–Chad Kennedy, ASLA, Officer and Past Co-Chair of the Children’s Outdoor Environments PPN
The US Play Coalition is now accepting proposals for Educational Sessions, Poster Presentations, and the Play Research Symposium at the 2018 Conference on the Value of Play: The Many Faces of Play. The conference will be held April 8-11, 2018 at Clemson University in Clemson, South Carolina. “The Many Faces of Play” will explore play from across the globe and address universal issues of access, accessibility, inclusion and more.
At the Conference on the Value of Play, we have long relied on scholars, practitioners, and industry leaders to share their expertise on various aspects of play. Submit your application to present in one of the following theme tracks (detailed on the call website):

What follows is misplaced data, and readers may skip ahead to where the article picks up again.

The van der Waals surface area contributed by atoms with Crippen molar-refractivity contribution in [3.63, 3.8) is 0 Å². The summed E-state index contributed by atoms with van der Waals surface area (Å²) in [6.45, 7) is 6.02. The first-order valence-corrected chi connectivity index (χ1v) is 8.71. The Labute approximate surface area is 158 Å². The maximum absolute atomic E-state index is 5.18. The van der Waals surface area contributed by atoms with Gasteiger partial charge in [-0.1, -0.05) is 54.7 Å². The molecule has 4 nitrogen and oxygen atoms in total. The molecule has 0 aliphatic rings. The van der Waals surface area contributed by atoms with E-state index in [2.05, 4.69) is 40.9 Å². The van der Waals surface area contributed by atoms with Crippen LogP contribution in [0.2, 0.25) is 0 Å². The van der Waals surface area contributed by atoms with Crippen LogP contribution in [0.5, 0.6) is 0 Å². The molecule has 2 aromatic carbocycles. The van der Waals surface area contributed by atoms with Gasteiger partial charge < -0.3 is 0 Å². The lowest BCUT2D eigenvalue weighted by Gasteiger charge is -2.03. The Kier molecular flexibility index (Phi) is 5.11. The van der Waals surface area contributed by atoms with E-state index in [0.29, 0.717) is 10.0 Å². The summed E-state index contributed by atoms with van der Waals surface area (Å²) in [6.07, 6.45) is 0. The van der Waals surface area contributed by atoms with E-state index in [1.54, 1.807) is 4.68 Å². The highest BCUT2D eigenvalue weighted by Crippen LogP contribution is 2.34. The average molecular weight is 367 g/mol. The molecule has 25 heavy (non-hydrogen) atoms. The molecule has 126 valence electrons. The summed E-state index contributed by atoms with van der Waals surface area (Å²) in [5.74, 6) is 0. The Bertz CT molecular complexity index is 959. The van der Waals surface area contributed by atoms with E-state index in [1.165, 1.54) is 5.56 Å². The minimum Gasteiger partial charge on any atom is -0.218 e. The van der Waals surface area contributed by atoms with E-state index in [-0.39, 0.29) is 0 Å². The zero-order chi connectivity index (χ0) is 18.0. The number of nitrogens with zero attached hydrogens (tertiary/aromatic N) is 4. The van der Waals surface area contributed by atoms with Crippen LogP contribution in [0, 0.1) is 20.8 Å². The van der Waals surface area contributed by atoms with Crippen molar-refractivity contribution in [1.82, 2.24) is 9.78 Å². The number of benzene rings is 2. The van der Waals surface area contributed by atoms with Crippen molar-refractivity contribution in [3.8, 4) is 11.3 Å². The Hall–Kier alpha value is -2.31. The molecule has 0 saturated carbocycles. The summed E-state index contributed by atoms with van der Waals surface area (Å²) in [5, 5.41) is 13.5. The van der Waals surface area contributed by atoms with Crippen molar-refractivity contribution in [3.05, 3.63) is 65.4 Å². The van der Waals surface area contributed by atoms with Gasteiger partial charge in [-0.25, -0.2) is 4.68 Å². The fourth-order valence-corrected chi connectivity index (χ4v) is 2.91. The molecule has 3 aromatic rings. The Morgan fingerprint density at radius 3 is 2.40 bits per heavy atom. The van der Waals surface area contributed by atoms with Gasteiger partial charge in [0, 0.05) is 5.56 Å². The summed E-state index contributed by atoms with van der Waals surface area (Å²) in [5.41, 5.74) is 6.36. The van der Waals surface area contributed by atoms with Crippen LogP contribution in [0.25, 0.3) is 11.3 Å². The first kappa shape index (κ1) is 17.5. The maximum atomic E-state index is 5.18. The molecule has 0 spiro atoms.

The URI Kingston Campus is the 1,200-acre flagship campus of the University of Rhode Island (URI), located in the rural town of South Kingstown, Rhode Island. The first of several campuses, the original 140 acres of farmland was purchased in 1888 for the newly chartered Agricultural Experiment Station and Agricultural School of Rhode Island. In 1894, the Boston-based landscape architecture firm Olmsted, Olmsted, and Eliot began to plan the development and organization of the campus, which provided for the base presence of botanically interesting and historically significant trees.